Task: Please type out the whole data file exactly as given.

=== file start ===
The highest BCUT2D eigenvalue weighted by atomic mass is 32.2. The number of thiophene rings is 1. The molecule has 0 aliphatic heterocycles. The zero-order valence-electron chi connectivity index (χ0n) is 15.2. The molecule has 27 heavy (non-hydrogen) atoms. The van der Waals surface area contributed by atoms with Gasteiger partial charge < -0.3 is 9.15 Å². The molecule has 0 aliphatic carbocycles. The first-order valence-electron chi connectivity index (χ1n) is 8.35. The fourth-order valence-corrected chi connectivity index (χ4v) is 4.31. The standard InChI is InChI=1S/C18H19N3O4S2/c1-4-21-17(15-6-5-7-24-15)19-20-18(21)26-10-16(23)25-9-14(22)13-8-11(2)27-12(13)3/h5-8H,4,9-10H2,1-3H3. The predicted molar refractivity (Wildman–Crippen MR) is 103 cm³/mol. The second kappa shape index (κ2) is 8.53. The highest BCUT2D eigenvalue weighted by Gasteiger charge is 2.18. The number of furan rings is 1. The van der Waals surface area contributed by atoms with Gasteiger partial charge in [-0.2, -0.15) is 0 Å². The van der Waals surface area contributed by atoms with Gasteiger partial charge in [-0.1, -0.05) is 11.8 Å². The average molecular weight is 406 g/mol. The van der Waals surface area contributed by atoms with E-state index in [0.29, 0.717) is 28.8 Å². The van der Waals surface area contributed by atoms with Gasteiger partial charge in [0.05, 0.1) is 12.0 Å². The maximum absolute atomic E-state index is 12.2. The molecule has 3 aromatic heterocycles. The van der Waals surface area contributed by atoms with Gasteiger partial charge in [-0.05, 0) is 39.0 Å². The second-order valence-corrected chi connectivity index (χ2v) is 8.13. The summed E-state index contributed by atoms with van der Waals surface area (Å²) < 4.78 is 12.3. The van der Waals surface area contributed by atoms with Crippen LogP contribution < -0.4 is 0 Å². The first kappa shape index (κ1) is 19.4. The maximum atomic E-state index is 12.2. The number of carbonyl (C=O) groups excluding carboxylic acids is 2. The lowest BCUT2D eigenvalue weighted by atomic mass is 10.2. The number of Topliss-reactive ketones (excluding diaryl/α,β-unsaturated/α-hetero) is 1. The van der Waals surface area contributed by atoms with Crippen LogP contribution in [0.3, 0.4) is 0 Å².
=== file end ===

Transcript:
The highest BCUT2D eigenvalue weighted by atomic mass is 32.2. The number of thiophene rings is 1. The molecule has 0 aliphatic heterocycles. The zero-order valence-electron chi connectivity index (χ0n) is 15.2. The molecule has 27 heavy (non-hydrogen) atoms. The van der Waals surface area contributed by atoms with Gasteiger partial charge < -0.3 is 9.15 Å². The molecule has 0 aliphatic carbocycles. The first-order valence-electron chi connectivity index (χ1n) is 8.35. The fourth-order valence-corrected chi connectivity index (χ4v) is 4.31. The standard InChI is InChI=1S/C18H19N3O4S2/c1-4-21-17(15-6-5-7-24-15)19-20-18(21)26-10-16(23)25-9-14(22)13-8-11(2)27-12(13)3/h5-8H,4,9-10H2,1-3H3. The predicted molar refractivity (Wildman–Crippen MR) is 103 cm³/mol. The second kappa shape index (κ2) is 8.53. The highest BCUT2D eigenvalue weighted by Gasteiger charge is 2.18. The number of furan rings is 1. The van der Waals surface area contributed by atoms with Gasteiger partial charge in [-0.2, -0.15) is 0 Å². The van der Waals surface area contributed by atoms with Gasteiger partial charge in [-0.1, -0.05) is 11.8 Å². The average molecular weight is 406 g/mol. The van der Waals surface area contributed by atoms with E-state index in [0.29, 0.717) is 28.8 Å². The van der Waals surface area contributed by atoms with Gasteiger partial charge in [0.05, 0.1) is 12.0 Å². The maximum absolute atomic E-state index is 12.2. The molecule has 3 aromatic heterocycles. The van der Waals surface area contributed by atoms with Gasteiger partial charge in [-0.05, 0) is 39.0 Å². The second-order valence-corrected chi connectivity index (χ2v) is 8.13. The summed E-state index contributed by atoms with van der Waals surface area (Å²) < 4.78 is 12.3. The van der Waals surface area contributed by atoms with Crippen LogP contribution < -0.4 is 0 Å². The first kappa shape index (κ1) is 19.4. The maximum atomic E-state index is 12.2. The number of carbonyl (C=O) groups excluding carboxylic acids is 2. The lowest BCUT2D eigenvalue weighted by atomic mass is 10.2. The number of Topliss-reactive ketones (excluding diaryl/α,β-unsaturated/α-hetero) is 1. The van der Waals surface area contributed by atoms with Crippen LogP contribution in [0.3, 0.4) is 0 Å².